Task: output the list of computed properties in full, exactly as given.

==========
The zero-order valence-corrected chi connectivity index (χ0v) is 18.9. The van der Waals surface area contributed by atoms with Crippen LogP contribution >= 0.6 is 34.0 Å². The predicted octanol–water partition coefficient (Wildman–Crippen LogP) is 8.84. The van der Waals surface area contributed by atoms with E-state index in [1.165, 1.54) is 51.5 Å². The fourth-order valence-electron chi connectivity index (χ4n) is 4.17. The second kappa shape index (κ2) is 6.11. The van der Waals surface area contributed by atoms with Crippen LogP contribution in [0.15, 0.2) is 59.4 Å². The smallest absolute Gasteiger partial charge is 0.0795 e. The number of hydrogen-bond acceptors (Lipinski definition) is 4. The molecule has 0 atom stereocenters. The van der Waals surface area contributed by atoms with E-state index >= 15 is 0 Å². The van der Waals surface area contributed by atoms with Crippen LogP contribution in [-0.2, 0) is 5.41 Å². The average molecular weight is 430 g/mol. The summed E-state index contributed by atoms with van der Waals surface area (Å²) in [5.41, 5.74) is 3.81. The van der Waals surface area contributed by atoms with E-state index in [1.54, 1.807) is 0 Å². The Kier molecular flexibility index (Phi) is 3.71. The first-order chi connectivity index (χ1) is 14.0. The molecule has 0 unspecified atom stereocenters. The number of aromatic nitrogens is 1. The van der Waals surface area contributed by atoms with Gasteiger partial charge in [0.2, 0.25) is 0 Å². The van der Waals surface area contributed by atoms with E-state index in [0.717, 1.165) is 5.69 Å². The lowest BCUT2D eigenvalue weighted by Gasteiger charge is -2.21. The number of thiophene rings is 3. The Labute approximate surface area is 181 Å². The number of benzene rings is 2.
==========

The zero-order valence-corrected chi connectivity index (χ0v) is 18.9. The van der Waals surface area contributed by atoms with Crippen LogP contribution >= 0.6 is 34.0 Å². The predicted octanol–water partition coefficient (Wildman–Crippen LogP) is 8.84. The van der Waals surface area contributed by atoms with E-state index in [1.165, 1.54) is 51.5 Å². The fourth-order valence-electron chi connectivity index (χ4n) is 4.17. The second kappa shape index (κ2) is 6.11. The van der Waals surface area contributed by atoms with Crippen LogP contribution in [0.15, 0.2) is 59.4 Å². The smallest absolute Gasteiger partial charge is 0.0795 e. The number of hydrogen-bond acceptors (Lipinski definition) is 4. The molecule has 0 atom stereocenters. The van der Waals surface area contributed by atoms with E-state index >= 15 is 0 Å². The van der Waals surface area contributed by atoms with Crippen LogP contribution in [-0.2, 0) is 5.41 Å². The average molecular weight is 430 g/mol. The summed E-state index contributed by atoms with van der Waals surface area (Å²) in [5.41, 5.74) is 3.81. The van der Waals surface area contributed by atoms with E-state index in [1.54, 1.807) is 0 Å². The Kier molecular flexibility index (Phi) is 3.71. The first-order chi connectivity index (χ1) is 14.0. The molecule has 0 unspecified atom stereocenters. The number of aromatic nitrogens is 1. The van der Waals surface area contributed by atoms with Gasteiger partial charge in [0.2, 0.25) is 0 Å². The van der Waals surface area contributed by atoms with E-state index in [0.717, 1.165) is 5.69 Å². The lowest BCUT2D eigenvalue weighted by Gasteiger charge is -2.21. The number of thiophene rings is 3. The Labute approximate surface area is 181 Å². The number of benzene rings is 2.